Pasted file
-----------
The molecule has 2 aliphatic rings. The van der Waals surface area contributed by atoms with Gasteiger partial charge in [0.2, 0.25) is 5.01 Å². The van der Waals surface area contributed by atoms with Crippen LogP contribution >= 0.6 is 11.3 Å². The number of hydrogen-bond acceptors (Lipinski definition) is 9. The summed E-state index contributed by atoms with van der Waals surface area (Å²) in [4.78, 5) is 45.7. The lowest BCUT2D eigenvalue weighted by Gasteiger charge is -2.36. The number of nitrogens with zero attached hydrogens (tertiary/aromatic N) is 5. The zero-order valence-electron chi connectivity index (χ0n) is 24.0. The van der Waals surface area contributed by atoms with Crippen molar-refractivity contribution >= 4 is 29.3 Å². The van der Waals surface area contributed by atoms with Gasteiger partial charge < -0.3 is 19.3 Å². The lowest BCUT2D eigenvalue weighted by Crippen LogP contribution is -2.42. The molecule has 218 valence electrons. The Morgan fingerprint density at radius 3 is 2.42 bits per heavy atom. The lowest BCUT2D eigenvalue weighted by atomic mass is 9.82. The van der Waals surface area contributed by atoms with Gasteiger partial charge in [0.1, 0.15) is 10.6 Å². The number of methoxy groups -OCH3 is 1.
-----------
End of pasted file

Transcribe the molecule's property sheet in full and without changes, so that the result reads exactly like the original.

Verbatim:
The molecule has 2 aliphatic rings. The van der Waals surface area contributed by atoms with Gasteiger partial charge in [0.2, 0.25) is 5.01 Å². The van der Waals surface area contributed by atoms with Crippen LogP contribution >= 0.6 is 11.3 Å². The number of hydrogen-bond acceptors (Lipinski definition) is 9. The summed E-state index contributed by atoms with van der Waals surface area (Å²) in [4.78, 5) is 45.7. The lowest BCUT2D eigenvalue weighted by Gasteiger charge is -2.36. The number of nitrogens with zero attached hydrogens (tertiary/aromatic N) is 5. The zero-order valence-electron chi connectivity index (χ0n) is 24.0. The van der Waals surface area contributed by atoms with Crippen molar-refractivity contribution >= 4 is 29.3 Å². The van der Waals surface area contributed by atoms with Gasteiger partial charge < -0.3 is 19.3 Å². The lowest BCUT2D eigenvalue weighted by Crippen LogP contribution is -2.42. The molecule has 218 valence electrons. The Morgan fingerprint density at radius 3 is 2.42 bits per heavy atom. The lowest BCUT2D eigenvalue weighted by atomic mass is 9.82. The van der Waals surface area contributed by atoms with Gasteiger partial charge in [0.1, 0.15) is 10.6 Å². The number of methoxy groups -OCH3 is 1.